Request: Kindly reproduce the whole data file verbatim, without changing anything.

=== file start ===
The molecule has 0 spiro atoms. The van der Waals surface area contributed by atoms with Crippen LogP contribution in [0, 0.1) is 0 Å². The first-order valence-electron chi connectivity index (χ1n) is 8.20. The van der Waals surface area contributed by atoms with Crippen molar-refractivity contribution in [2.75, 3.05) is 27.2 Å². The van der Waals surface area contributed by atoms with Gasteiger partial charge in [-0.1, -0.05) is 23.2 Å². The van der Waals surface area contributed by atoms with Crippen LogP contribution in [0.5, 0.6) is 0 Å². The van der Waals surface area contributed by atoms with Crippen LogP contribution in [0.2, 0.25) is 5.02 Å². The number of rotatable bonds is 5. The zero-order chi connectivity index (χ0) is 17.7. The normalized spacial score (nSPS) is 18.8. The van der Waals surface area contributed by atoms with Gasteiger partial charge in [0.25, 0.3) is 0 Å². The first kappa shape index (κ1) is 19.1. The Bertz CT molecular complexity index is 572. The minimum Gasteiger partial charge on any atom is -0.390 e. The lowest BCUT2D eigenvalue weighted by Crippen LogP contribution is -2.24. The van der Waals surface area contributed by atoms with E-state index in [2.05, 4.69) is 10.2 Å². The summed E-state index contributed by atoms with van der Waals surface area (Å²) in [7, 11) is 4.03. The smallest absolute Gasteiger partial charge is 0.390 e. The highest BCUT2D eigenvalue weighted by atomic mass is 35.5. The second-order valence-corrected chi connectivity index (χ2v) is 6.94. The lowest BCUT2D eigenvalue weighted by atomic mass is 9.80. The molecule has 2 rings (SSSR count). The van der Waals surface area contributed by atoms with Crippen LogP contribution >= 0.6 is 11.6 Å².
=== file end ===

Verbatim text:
The molecule has 0 spiro atoms. The van der Waals surface area contributed by atoms with Crippen LogP contribution in [0, 0.1) is 0 Å². The first-order valence-electron chi connectivity index (χ1n) is 8.20. The van der Waals surface area contributed by atoms with Crippen molar-refractivity contribution in [2.75, 3.05) is 27.2 Å². The van der Waals surface area contributed by atoms with Gasteiger partial charge in [-0.1, -0.05) is 23.2 Å². The van der Waals surface area contributed by atoms with Crippen LogP contribution in [0.5, 0.6) is 0 Å². The van der Waals surface area contributed by atoms with Crippen LogP contribution in [0.2, 0.25) is 5.02 Å². The number of rotatable bonds is 5. The zero-order chi connectivity index (χ0) is 17.7. The normalized spacial score (nSPS) is 18.8. The van der Waals surface area contributed by atoms with Gasteiger partial charge in [0.25, 0.3) is 0 Å². The first kappa shape index (κ1) is 19.1. The Bertz CT molecular complexity index is 572. The minimum Gasteiger partial charge on any atom is -0.390 e. The lowest BCUT2D eigenvalue weighted by Crippen LogP contribution is -2.24. The van der Waals surface area contributed by atoms with E-state index in [2.05, 4.69) is 10.2 Å². The summed E-state index contributed by atoms with van der Waals surface area (Å²) in [7, 11) is 4.03. The smallest absolute Gasteiger partial charge is 0.390 e. The highest BCUT2D eigenvalue weighted by atomic mass is 35.5. The second-order valence-corrected chi connectivity index (χ2v) is 6.94. The lowest BCUT2D eigenvalue weighted by atomic mass is 9.80. The molecule has 2 rings (SSSR count). The van der Waals surface area contributed by atoms with Crippen LogP contribution >= 0.6 is 11.6 Å².